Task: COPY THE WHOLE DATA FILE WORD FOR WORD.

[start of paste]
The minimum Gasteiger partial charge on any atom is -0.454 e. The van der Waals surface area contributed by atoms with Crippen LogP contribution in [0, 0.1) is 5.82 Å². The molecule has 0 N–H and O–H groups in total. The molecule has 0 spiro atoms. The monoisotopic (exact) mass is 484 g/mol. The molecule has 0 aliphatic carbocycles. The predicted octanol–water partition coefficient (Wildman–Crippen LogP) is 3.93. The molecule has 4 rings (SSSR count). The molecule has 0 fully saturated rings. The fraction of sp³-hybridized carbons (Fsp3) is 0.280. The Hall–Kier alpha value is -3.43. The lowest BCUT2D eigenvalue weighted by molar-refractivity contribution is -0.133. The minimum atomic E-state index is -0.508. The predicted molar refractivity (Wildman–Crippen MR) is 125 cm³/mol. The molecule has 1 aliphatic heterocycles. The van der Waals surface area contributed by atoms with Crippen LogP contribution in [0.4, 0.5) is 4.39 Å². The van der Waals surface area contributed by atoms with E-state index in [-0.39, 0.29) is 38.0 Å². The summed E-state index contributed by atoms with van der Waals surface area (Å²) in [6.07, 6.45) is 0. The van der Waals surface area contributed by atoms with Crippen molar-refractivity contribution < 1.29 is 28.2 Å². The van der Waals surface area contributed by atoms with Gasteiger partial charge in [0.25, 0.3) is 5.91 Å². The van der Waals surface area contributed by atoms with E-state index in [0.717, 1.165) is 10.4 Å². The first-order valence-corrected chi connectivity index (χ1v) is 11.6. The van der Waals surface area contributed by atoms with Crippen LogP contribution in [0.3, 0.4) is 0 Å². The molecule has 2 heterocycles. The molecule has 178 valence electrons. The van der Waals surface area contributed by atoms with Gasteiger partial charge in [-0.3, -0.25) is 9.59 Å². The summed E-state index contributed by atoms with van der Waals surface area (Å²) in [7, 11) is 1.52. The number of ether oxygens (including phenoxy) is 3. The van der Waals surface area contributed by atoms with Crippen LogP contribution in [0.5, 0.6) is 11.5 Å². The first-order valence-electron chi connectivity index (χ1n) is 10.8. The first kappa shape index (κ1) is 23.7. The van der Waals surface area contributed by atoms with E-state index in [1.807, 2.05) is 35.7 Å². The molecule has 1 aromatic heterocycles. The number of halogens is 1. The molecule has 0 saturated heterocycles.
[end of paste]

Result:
The minimum Gasteiger partial charge on any atom is -0.454 e. The van der Waals surface area contributed by atoms with Crippen LogP contribution in [0, 0.1) is 5.82 Å². The molecule has 0 N–H and O–H groups in total. The molecule has 0 spiro atoms. The monoisotopic (exact) mass is 484 g/mol. The molecule has 0 aliphatic carbocycles. The predicted octanol–water partition coefficient (Wildman–Crippen LogP) is 3.93. The molecule has 4 rings (SSSR count). The molecule has 0 fully saturated rings. The fraction of sp³-hybridized carbons (Fsp3) is 0.280. The Hall–Kier alpha value is -3.43. The lowest BCUT2D eigenvalue weighted by molar-refractivity contribution is -0.133. The minimum atomic E-state index is -0.508. The predicted molar refractivity (Wildman–Crippen MR) is 125 cm³/mol. The molecule has 1 aliphatic heterocycles. The van der Waals surface area contributed by atoms with Crippen LogP contribution in [0.4, 0.5) is 4.39 Å². The van der Waals surface area contributed by atoms with E-state index in [-0.39, 0.29) is 38.0 Å². The summed E-state index contributed by atoms with van der Waals surface area (Å²) in [6.07, 6.45) is 0. The van der Waals surface area contributed by atoms with Crippen molar-refractivity contribution < 1.29 is 28.2 Å². The van der Waals surface area contributed by atoms with Gasteiger partial charge in [0.25, 0.3) is 5.91 Å². The van der Waals surface area contributed by atoms with E-state index in [0.717, 1.165) is 10.4 Å². The first-order valence-corrected chi connectivity index (χ1v) is 11.6. The van der Waals surface area contributed by atoms with Crippen LogP contribution in [0.3, 0.4) is 0 Å². The molecule has 2 heterocycles. The molecule has 178 valence electrons. The van der Waals surface area contributed by atoms with Gasteiger partial charge in [-0.3, -0.25) is 9.59 Å². The summed E-state index contributed by atoms with van der Waals surface area (Å²) in [7, 11) is 1.52. The number of ether oxygens (including phenoxy) is 3. The van der Waals surface area contributed by atoms with Crippen LogP contribution in [0.5, 0.6) is 11.5 Å². The first-order valence-electron chi connectivity index (χ1n) is 10.8. The first kappa shape index (κ1) is 23.7. The van der Waals surface area contributed by atoms with E-state index in [1.807, 2.05) is 35.7 Å². The molecule has 1 aromatic heterocycles. The number of halogens is 1. The molecule has 0 saturated heterocycles.